Vafa Guluzade

Vafa Guluzade (surname also spelled as Gulizade(h), Goulizade(h), Kulizade(h), Quluzade(h)) (Azerbaijani: ‘Vəfa Mirzağa oğlu Quluzadə’) (21 December 1940 – 1 May 2015) was an Azerbaijani diplomat, political scientist and specialist in conflict resolution. He worked as Foreign Policy State Advisor for Azerbaijan PresidentHeydar Aliyev between 1990-1999.

Vafa Guluzade
Vəfa Quluzadə
Foreign Policy State Advisor for Azerbaijan President (1990-1999)
Personal details
Born (1940-12-22)22 December 1940
Baku, Azerbaijan SSR, USSR
Died 1 May 2015(2015-05-01) (aged 74)
Baku, Azerbaijan Republic
Spouse(s) Leyla Ahmadova

. . . Vafa Guluzade . . .

Vafa Guluzade was born on 21 December 1940 in Baku, Azerbaijan SSR, USSR. Guluzade graduated from high school in 1958 and from the Azerbaijan State University in 1963.[1] Later he worked for Azerbaijani radio as an editor at the foreign desk.[1] He was accepted to the Institute of Middle Eastern Studies of the USSR Academy of Sciences in Moscow and studied there for three years. He did his graduate work on modern Egyptian literature and received an M.A. degree in 1968.

Guluzade began his diplomatic career in 1969 as an attache at the Ministry of Foreign Affairs of the USSR and later was promoted to the second secretary of the Soviet Embassy in Egypt.[1] After service in Cairo, he was transferred to the Middle Eastern Department of the Ministry of Foreign Affairs in Moscow. Speaking fluent Russian and Arabic, he interpreted for Anwar Sadat, President of Egypt, Hafez Assad, President of Syria, also for Leonid Brezhnev, Alexei Kosygin, Andrei Gromyko, Andrei Grechko and other senior officials.[1]

After the Arab-Israeli war, Guluzade took part in negotiations within the framework of Geneva Conference in 1973-1974 and participated in many international conferences on Palestinian problem, including Geneva Conference in 1984, and Istanbul conference in 1986.

His personal acquaintance with Azerbaijani President Heydar Aliyev goes back to 1973, when Aliyev headed a Soviet delegation to Egypt. At the end of 1975, Heydar Aliyev, then First Secretary of the Azerbaijan Communist Party, invited him to Baku and appointed him as the head of the Department of Culture in the Central Committee of the Azerbaijan Communist Party. During his tenure in Baku during the 1980s, Guluzade graduated by correspondence from the Moscow Academy of Social Sciences. In 1987, he was again invited to the Ministry of Foreign Affairs of the USSR and was summoned as a counselor to the Soviet Embassy in Algeria.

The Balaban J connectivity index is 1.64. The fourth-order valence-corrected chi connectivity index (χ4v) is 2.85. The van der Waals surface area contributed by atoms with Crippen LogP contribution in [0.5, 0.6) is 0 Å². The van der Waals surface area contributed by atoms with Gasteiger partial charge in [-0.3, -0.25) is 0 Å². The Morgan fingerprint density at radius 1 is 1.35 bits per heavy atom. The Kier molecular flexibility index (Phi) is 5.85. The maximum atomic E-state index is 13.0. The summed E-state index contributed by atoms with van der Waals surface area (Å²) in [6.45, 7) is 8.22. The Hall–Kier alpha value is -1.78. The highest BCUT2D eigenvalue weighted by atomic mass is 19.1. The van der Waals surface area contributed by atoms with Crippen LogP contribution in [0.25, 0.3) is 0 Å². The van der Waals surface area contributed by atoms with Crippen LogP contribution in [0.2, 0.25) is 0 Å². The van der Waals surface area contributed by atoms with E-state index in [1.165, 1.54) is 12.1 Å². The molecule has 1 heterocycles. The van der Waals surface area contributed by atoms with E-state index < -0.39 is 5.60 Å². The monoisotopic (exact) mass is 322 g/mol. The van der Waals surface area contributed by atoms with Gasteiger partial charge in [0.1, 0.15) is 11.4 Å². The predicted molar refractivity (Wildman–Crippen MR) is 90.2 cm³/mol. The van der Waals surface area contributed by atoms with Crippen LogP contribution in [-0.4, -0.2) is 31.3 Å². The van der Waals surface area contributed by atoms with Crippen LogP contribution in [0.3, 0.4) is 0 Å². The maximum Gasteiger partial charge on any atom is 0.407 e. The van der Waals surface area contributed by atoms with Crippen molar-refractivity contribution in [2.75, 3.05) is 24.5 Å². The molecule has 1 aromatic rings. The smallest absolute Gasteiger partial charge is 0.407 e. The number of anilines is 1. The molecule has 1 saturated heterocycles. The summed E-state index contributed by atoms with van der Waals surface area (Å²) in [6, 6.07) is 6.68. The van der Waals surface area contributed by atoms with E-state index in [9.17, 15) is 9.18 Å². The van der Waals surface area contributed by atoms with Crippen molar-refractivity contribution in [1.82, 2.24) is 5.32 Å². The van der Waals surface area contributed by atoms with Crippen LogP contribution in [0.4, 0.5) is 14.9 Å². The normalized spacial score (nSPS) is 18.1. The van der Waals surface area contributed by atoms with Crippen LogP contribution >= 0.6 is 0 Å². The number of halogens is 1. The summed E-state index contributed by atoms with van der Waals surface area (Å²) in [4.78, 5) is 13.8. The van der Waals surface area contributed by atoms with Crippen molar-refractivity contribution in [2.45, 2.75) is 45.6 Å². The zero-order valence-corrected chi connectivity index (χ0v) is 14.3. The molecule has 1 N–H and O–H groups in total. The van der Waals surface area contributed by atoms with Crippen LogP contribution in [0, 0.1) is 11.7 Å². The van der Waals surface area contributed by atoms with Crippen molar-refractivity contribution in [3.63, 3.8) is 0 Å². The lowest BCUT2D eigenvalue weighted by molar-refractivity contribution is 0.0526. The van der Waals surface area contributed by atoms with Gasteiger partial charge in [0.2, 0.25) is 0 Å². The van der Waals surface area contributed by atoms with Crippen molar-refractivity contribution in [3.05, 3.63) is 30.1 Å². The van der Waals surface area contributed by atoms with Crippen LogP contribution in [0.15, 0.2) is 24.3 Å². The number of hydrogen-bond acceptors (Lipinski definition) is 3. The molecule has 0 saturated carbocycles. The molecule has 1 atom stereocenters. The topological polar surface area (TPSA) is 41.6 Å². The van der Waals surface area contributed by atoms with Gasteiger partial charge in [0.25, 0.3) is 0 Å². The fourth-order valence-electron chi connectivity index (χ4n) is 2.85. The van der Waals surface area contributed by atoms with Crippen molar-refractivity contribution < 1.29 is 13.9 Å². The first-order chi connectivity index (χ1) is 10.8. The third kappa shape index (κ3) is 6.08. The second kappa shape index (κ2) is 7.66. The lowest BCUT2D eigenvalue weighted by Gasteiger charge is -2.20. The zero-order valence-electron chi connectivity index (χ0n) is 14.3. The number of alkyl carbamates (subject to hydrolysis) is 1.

From November 1990 until October 1999, Guluzade served as an Advisor and Counselor on Foreign Policy Matters to three consecutive Presidential Administrations of Ayaz Mütallibov, Abulfaz Elcibey and Heydar Aliyev. During that period, Guluzade was a constant member of the State Security Council. He was the Chief Negotiator and representative of President Aliyev on negotiations with Armenia on Nagorno-Karabakh issue. He also participated as a member of the Azerbaijani delegation in the Helsinki Summit of the CSCE in 1992, the 49th Session of the General Assembly of the United Nations in 1994, the Budapest Summit of the CSCE in 1994, Casablanca Summit of the Organisation of Islamic Conference in 1994, World Economic Forum held in Davos in 1995, World Summit for Social Development held in Copenhagen in 1995, Organization for Security and Co-operation in Europe (OSCE) Lisbon Summit in 1996, the European Commission Summit held in 1997 in Strasbourg, NATO‘s summits held in 1997 in Madrid and in 1999 in Washington, D.C., Monaco World Summit. He headed numerous delegations from Azerbaijan participating at the OSCE Minsk Group meetings held in Rome, Paris, Vienna, Prague, Geneva, Brussels, Ankara and Moscow.[2]

He was a recognized expert on the issues of the Commonwealth of Independent States, and in particular, Russia and the Caucasus. He published numerous articles in newspapers analyzing the policy of Russia in the Caucasus. Guluzade was known as an advocate of a pro-Western orientation for Azerbaijan, and was characterized by the US Department of State as “the architect of pro-Western orientation of Azerbaijan.”[3] In 1999, he was the first local expert to articulate the idea of placing NATO military bases in the Caucasus. This caused uproar in a number of well-known newspapers and publications, and triggered sharp reactions in Russia and Iran.[4]

In October 1999 due to disagreements on key foreign policy issues with the then leadership, he resigned from the position of the Foreign Policy Advisor for the President of Azerbaijan and established the Caspian Policy Studies Foundation.[2]

In 2000, Guluzade was invited by the US Government to lecture at leading US universities and think tanks, such as Harvard University, Columbia University, Johns Hopkins University, American University, Carnegie Foundation, and the Center for Strategic and International Studies.[2] He was received at the White House, U.S. Department of State, and other governmental organizations. He is the author of two books dedicated to the issues of Russia, Caucasus and Turkey, and conflicts on these territories.

Guluzade was fluent in Azerbaijani, Russian, Arabic, and English.[2]

. . . Vafa Guluzade . . .

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. . . Vafa Guluzade . . .

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